Zhu, Xuemei (2008-12). Community environments and walking-to-school behaviors: multi-level correlates and underlying disparities. Doctoral Dissertation. Thesis uri icon

abstract

  • Walking can be a safe, healthy, and affordable mode of school transportation. However, most students today do not use walking for their school travel. More research is needed to understand the correlates of walking to or from school and to identify effective interventions. This is a cross-sectional study of 73 public elementary schools in the Austin Independent School District of Texas. The first phase used geographic information systems and field audits to examine school-level disparities in the environmental support for walking in schools' attendance areas. The second phase involved surveys of students' parents or guardians to identify the multi-level correlates of using walking as their children's typical school travel mode. In the first phase, results from analyses of variance and linear regressions indicated the existence of disparities. Lower economic status of student population was associated with poorer street conditions (e.g., maintenance, visual quality, amenities, and perceived safety), shorter distances to school, and lower traffic volumes. Higher percentage of Hispanic students within a school was associated with increased danger from traffic and crime and more sidewalks, greater population density, and mixed land uses. The second phase used binary logistic regressions to predict walking to or from school. Among the personal and social factors, parents' education, car ownership, personal barriers, and school bus availability were negative correlates, while parents' and children's positive attitude and regular walking habit and supportive peer influences were positive correlates. Of the physical environmental factors, long distance and safety concerns were the strongest negative correlates, followed by the presence of highways or freeways, convenience stores, office buildings, and bus stops en route. In conclusion, environmental interventions are needed to develop centrallylocated neighborhood schools, barrier-free attendance areas, and well-maintained pedestrian infrastructure. Disparities and fine-grained differences are found in the environmental support for walking. A high priority for low-income, Hispanic children and interventions tailored for specific contexts and populations appear necessary. Safety improvement is indispensible in terms of both traffic and crime and should be supplemented with educational programs that target both parents and children. Finally, multi-agency collaborations are needed at the policy level to support and facilitate these multi-level interventions.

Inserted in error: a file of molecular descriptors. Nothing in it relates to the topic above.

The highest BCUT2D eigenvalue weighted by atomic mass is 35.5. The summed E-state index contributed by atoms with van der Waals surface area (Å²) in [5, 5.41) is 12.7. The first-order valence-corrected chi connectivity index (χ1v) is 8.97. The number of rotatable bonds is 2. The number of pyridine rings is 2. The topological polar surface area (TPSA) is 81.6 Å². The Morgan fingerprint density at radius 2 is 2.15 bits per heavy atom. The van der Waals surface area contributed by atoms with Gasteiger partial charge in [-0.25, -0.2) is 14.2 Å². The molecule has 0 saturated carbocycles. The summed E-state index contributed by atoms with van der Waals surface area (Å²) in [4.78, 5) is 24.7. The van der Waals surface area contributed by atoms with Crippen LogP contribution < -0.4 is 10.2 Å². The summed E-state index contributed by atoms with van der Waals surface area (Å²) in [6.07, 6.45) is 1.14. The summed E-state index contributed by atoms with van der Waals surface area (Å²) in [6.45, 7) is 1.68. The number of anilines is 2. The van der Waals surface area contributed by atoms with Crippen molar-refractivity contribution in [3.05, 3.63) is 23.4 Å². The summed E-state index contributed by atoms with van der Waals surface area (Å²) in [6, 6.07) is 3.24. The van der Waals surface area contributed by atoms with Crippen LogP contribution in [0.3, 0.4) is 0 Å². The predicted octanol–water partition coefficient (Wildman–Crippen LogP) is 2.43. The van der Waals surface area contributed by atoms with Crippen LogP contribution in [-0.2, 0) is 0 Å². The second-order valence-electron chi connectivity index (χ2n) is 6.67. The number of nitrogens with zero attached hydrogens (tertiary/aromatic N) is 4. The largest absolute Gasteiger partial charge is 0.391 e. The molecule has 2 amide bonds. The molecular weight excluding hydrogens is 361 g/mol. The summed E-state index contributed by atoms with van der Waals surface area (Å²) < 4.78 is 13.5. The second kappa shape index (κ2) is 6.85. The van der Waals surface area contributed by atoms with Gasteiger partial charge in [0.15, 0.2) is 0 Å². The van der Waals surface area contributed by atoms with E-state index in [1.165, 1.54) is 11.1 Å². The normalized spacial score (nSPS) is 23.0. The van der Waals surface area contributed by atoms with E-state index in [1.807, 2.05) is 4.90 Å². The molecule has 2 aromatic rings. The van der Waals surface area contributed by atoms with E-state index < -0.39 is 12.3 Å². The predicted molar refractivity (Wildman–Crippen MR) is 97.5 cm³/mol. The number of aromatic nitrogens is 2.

• Walking can be a safe, healthy, and affordable mode of school transportation.
    However, most students today do not use walking for their school travel. More research
    is needed to understand the correlates of walking to or from school and to identify
    effective interventions.
    This is a cross-sectional study of 73 public elementary schools in the Austin
    Independent School District of Texas. The first phase used geographic information
    systems and field audits to examine school-level disparities in the environmental support
    for walking in schools' attendance areas. The second phase involved surveys of students'
    parents or guardians to identify the multi-level correlates of using walking as their
    children's typical school travel mode.
    In the first phase, results from analyses of variance and linear regressions
    indicated the existence of disparities. Lower economic status of student population was
    associated with poorer street conditions (e.g., maintenance, visual quality, amenities, and
    perceived safety), shorter distances to school, and lower traffic volumes. Higher
    percentage of Hispanic students within a school was associated with increased danger from traffic and crime and more sidewalks, greater population density, and mixed land
    uses.
    The second phase used binary logistic regressions to predict walking to or from
    school. Among the personal and social factors, parents' education, car ownership,
    personal barriers, and school bus availability were negative correlates, while parents'
    and children's positive attitude and regular walking habit and supportive peer influences
    were positive correlates. Of the physical environmental factors, long distance and safety
    concerns were the strongest negative correlates, followed by the presence of highways or
    freeways, convenience stores, office buildings, and bus stops en route.
    In conclusion, environmental interventions are needed to develop centrallylocated
    neighborhood schools, barrier-free attendance areas, and well-maintained
    pedestrian infrastructure. Disparities and fine-grained differences are found in the
    environmental support for walking. A high priority for low-income, Hispanic children
    and interventions tailored for specific contexts and populations appear necessary. Safety
    improvement is indispensible in terms of both traffic and crime and should be
    supplemented with educational programs that target both parents and children. Finally,
    multi-agency collaborations are needed at the policy level to support and facilitate these
    multi-level interventions.

publication date

  • December 2008